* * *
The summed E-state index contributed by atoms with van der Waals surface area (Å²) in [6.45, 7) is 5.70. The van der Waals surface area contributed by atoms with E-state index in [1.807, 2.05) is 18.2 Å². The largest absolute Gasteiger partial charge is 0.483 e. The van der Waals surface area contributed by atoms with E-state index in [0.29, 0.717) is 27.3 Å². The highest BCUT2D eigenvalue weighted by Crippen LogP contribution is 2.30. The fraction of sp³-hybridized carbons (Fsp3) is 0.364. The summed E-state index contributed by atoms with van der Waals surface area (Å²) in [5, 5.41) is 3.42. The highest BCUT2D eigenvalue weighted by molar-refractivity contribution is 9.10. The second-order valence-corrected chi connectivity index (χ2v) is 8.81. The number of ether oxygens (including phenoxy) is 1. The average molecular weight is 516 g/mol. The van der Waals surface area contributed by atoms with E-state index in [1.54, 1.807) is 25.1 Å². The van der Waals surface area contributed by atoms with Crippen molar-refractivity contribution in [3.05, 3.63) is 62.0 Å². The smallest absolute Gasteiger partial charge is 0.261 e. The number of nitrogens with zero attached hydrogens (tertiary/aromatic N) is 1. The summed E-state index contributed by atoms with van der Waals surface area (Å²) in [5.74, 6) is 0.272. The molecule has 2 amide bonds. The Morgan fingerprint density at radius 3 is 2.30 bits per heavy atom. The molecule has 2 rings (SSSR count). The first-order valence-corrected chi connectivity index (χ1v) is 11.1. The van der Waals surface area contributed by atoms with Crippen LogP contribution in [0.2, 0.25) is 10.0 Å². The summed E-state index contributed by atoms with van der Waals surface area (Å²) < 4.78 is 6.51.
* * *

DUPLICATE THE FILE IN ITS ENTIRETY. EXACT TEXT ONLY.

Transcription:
The summed E-state index contributed by atoms with van der Waals surface area (Å²) in [6.45, 7) is 5.70. The van der Waals surface area contributed by atoms with E-state index in [1.807, 2.05) is 18.2 Å². The largest absolute Gasteiger partial charge is 0.483 e. The van der Waals surface area contributed by atoms with E-state index in [0.29, 0.717) is 27.3 Å². The highest BCUT2D eigenvalue weighted by Crippen LogP contribution is 2.30. The fraction of sp³-hybridized carbons (Fsp3) is 0.364. The summed E-state index contributed by atoms with van der Waals surface area (Å²) in [5, 5.41) is 3.42. The highest BCUT2D eigenvalue weighted by molar-refractivity contribution is 9.10. The second-order valence-corrected chi connectivity index (χ2v) is 8.81. The number of ether oxygens (including phenoxy) is 1. The average molecular weight is 516 g/mol. The van der Waals surface area contributed by atoms with E-state index in [1.54, 1.807) is 25.1 Å². The van der Waals surface area contributed by atoms with Crippen molar-refractivity contribution in [3.05, 3.63) is 62.0 Å². The smallest absolute Gasteiger partial charge is 0.261 e. The number of nitrogens with zero attached hydrogens (tertiary/aromatic N) is 1. The summed E-state index contributed by atoms with van der Waals surface area (Å²) in [5.74, 6) is 0.272. The molecule has 2 amide bonds. The Morgan fingerprint density at radius 3 is 2.30 bits per heavy atom. The molecule has 2 rings (SSSR count). The first-order valence-corrected chi connectivity index (χ1v) is 11.1. The van der Waals surface area contributed by atoms with Crippen LogP contribution in [0.2, 0.25) is 10.0 Å². The summed E-state index contributed by atoms with van der Waals surface area (Å²) < 4.78 is 6.51.